After one of the worst years ever for investors in 2022, we are quite happy to report that 2023 is off to a much better start. The S&P 500 is already up more than 4% for the year and flirting with the round number of 4,000. Optimism that the economy can avoid a recession (more below) and clear signs that inflation has peaked, thus forcing the Fed’s hand on continued interest rate hikes, have led to a great first half of the first month of the year.
- 2023 is off to a great start for stocks, a welcome change from 2022.
- Many are calling for a recession in 2023, but there are clues they could be wrong.
- Various parts of the economy are still growing while the consumer remains quite healthy.
- Inflation continues to fall and likely will fall quicker than most expect.
China potentially reopening has sparked strong buying in various industrial metals, specifically copper. Copper is reaching new monthly highs, and we don’t think this would be happening if a large global slowdown was coming. Historically, copper has been a good gauge for the global economy, and its strength is yet another clue the situation is different (and better) than 2022.
Lastly, strength in the first month of a pre-election year is nothing new. In fact, January is typically the best month in a pre-election year, up a very solid 4.1% on average. The first few months of a pre-election year also tend to be strong based on seasonality, which investors should be open to yet again.
Why is Everyone Predicting a Recession?
Most outlooks are forecasting a recession in 2023. In contrast, we on the Carson Investment Research Team believe the economy can avoid a recession this year.
The recession calls are all predictions and clearly not reflections of where the economy is right now. The NBER’s preferred list of economic indicators, which is used to determine a recession, shows every single indicator grew over the past three months and year-to-date (2022). In fact, four out of the six indicators have exceeded their pre-pandemic growth rates over the past three months (comparing the yellow bars against the dark blue bars).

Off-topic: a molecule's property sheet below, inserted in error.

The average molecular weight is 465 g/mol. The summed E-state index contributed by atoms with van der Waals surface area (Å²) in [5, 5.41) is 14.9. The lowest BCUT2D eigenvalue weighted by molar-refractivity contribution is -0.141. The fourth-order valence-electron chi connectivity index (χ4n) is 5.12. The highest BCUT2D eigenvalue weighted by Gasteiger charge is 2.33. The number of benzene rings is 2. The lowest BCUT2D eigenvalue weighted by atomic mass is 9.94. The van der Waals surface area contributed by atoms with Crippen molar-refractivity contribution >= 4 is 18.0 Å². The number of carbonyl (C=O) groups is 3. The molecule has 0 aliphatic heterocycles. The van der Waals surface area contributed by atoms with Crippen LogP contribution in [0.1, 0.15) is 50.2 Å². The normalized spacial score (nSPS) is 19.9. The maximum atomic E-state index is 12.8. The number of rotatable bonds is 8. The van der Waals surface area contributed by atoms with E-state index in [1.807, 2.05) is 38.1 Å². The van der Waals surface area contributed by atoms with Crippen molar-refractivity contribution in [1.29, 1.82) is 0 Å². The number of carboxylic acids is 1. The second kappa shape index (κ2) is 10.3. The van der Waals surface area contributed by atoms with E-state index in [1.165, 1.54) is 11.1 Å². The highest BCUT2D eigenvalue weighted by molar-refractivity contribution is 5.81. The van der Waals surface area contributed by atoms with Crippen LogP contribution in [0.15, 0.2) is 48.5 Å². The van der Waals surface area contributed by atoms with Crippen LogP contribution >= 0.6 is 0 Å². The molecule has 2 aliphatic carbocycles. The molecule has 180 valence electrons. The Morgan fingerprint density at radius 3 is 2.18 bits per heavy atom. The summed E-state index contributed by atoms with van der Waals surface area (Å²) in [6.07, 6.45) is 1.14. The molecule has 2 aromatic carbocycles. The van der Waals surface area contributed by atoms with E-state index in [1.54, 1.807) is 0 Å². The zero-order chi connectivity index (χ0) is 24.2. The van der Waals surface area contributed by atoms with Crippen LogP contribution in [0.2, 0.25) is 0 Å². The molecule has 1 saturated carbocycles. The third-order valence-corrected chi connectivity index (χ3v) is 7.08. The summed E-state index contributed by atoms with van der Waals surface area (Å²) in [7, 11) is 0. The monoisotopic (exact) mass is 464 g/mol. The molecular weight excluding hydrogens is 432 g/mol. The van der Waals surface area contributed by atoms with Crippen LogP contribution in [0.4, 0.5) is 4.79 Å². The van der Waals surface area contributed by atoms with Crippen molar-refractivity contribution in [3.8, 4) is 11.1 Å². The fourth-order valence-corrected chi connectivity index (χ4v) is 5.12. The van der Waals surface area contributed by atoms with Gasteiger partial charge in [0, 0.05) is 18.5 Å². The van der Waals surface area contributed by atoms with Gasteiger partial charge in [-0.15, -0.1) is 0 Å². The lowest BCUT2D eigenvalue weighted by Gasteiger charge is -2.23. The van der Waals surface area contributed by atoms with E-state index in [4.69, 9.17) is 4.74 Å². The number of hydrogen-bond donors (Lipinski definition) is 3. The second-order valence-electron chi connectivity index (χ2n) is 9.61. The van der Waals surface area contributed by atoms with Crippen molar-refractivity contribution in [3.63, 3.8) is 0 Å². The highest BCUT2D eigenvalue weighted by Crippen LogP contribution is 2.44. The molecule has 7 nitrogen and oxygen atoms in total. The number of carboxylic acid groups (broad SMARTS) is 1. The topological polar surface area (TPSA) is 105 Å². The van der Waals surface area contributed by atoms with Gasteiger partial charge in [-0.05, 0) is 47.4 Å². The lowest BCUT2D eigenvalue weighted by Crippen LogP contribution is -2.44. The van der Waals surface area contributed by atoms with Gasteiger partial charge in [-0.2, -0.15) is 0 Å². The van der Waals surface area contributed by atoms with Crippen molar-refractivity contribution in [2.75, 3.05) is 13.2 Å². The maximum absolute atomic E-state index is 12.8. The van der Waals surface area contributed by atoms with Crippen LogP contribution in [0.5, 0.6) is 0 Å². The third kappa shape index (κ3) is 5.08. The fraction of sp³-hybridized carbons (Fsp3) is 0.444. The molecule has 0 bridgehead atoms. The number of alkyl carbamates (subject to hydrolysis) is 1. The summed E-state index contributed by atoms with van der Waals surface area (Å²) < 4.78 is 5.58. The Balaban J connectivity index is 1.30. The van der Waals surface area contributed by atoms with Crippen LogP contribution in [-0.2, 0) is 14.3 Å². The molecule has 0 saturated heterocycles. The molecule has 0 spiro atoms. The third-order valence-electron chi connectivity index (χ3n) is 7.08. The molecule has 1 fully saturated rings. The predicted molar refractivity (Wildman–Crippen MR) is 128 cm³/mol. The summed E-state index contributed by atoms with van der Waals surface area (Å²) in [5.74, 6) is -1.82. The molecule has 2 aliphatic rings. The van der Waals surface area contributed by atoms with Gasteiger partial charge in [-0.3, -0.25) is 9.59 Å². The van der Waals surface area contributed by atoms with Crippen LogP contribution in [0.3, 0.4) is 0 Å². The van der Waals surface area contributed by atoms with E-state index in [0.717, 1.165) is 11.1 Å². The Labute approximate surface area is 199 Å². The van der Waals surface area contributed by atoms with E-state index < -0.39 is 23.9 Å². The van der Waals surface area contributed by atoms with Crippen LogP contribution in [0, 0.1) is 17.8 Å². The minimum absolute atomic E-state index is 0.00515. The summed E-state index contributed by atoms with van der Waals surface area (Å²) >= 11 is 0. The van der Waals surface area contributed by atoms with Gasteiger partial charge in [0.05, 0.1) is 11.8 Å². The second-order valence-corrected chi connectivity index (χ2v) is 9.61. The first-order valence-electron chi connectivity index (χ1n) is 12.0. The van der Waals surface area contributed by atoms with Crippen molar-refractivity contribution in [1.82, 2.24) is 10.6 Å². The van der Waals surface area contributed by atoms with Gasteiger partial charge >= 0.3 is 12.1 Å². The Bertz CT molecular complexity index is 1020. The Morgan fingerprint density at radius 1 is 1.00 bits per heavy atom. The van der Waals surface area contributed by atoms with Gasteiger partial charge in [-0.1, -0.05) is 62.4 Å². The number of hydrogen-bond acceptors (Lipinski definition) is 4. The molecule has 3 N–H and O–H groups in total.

Of course, this is 2022 data and the question is what will happen in 2023. So far this year, inflation has fallen, and with relatively strong wage growth that means higher real incomes. Lower gas prices, lower energy prices (utilities), and lower food prices mean consumers will have more money in their pockets. Just as higher inflation is effectively a tax on income, falling prices are akin to a tax cut. And unless households choose to save this excess income, consumption will stay up.
In addition, 38 states have significant tax changes that took effect Jan. 1. As the Tax Foundation notes, most represent net tax reductions, which are the result of a wave of tax cuts over the past two years as state revenues surged and governors/legislatures looked to ease the impact of higher prices on residents.
Also, Social Security recipients are slated to receive a cost-of-living adjustment of 8.7% to their incomes in 2023, a function of last year’s high inflation but coming just as inflation starts to pull back. Seniors will get another break from Medicare premiums, which are slated to fall this year.
These are all tailwinds for consumption, which makes up 70% of the economy.
So, Why the Recession Calls?
In short, forecasters are expecting the Fed’s aggressive rate hikes of 2022 to hit the economy in mid-2023 and beyond. The idea is that monetary policy impacts the economy with “long and variable lags,” as Milton Friedman said. Even Fed Chair Jerome Powell and other Fed officials have cited the uncertainty around the lagged impact of their rate hikes as a reason for stepping down the pace in December. They want to wait to see the impact of the 425 bps of rate hikes they implemented last year.